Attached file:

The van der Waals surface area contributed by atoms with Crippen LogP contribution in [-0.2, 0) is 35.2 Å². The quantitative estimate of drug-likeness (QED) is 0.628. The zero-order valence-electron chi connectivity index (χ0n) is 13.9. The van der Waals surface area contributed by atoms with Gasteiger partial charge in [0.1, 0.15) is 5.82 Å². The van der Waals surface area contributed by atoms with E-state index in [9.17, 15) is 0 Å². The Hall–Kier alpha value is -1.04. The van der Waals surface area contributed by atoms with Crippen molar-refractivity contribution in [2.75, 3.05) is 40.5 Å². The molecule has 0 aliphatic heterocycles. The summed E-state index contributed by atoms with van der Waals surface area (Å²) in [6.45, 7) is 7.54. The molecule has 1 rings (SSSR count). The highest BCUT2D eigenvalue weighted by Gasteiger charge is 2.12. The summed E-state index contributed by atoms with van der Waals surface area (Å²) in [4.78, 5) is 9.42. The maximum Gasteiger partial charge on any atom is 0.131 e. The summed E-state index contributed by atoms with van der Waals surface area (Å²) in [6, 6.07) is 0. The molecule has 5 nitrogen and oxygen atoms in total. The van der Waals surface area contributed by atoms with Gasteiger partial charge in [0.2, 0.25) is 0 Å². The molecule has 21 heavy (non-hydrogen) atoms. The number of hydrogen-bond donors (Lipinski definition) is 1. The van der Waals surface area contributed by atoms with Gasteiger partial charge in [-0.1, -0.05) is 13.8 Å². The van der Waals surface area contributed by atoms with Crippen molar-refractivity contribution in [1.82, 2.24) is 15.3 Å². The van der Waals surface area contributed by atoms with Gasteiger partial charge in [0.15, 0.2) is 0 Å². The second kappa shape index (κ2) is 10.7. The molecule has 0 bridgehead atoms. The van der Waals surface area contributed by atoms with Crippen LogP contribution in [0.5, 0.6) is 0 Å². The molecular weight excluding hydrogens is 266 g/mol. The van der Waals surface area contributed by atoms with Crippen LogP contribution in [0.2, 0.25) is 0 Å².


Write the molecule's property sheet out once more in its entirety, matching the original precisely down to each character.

The van der Waals surface area contributed by atoms with Crippen LogP contribution in [-0.2, 0) is 35.2 Å². The quantitative estimate of drug-likeness (QED) is 0.628. The zero-order valence-electron chi connectivity index (χ0n) is 13.9. The van der Waals surface area contributed by atoms with Gasteiger partial charge in [0.1, 0.15) is 5.82 Å². The van der Waals surface area contributed by atoms with E-state index in [9.17, 15) is 0 Å². The Hall–Kier alpha value is -1.04. The van der Waals surface area contributed by atoms with Crippen molar-refractivity contribution in [2.75, 3.05) is 40.5 Å². The molecule has 0 aliphatic heterocycles. The summed E-state index contributed by atoms with van der Waals surface area (Å²) in [6.45, 7) is 7.54. The molecule has 1 rings (SSSR count). The highest BCUT2D eigenvalue weighted by Gasteiger charge is 2.12. The summed E-state index contributed by atoms with van der Waals surface area (Å²) in [4.78, 5) is 9.42. The maximum Gasteiger partial charge on any atom is 0.131 e. The summed E-state index contributed by atoms with van der Waals surface area (Å²) in [6, 6.07) is 0. The molecule has 5 nitrogen and oxygen atoms in total. The van der Waals surface area contributed by atoms with Gasteiger partial charge in [0.2, 0.25) is 0 Å². The molecule has 21 heavy (non-hydrogen) atoms. The number of hydrogen-bond donors (Lipinski definition) is 1. The van der Waals surface area contributed by atoms with Gasteiger partial charge in [-0.1, -0.05) is 13.8 Å². The van der Waals surface area contributed by atoms with Crippen molar-refractivity contribution in [1.82, 2.24) is 15.3 Å². The van der Waals surface area contributed by atoms with Gasteiger partial charge in [0.15, 0.2) is 0 Å². The second kappa shape index (κ2) is 10.7. The molecule has 0 bridgehead atoms. The van der Waals surface area contributed by atoms with Crippen LogP contribution in [0.5, 0.6) is 0 Å². The molecular weight excluding hydrogens is 266 g/mol. The van der Waals surface area contributed by atoms with Crippen LogP contribution in [0.2, 0.25) is 0 Å².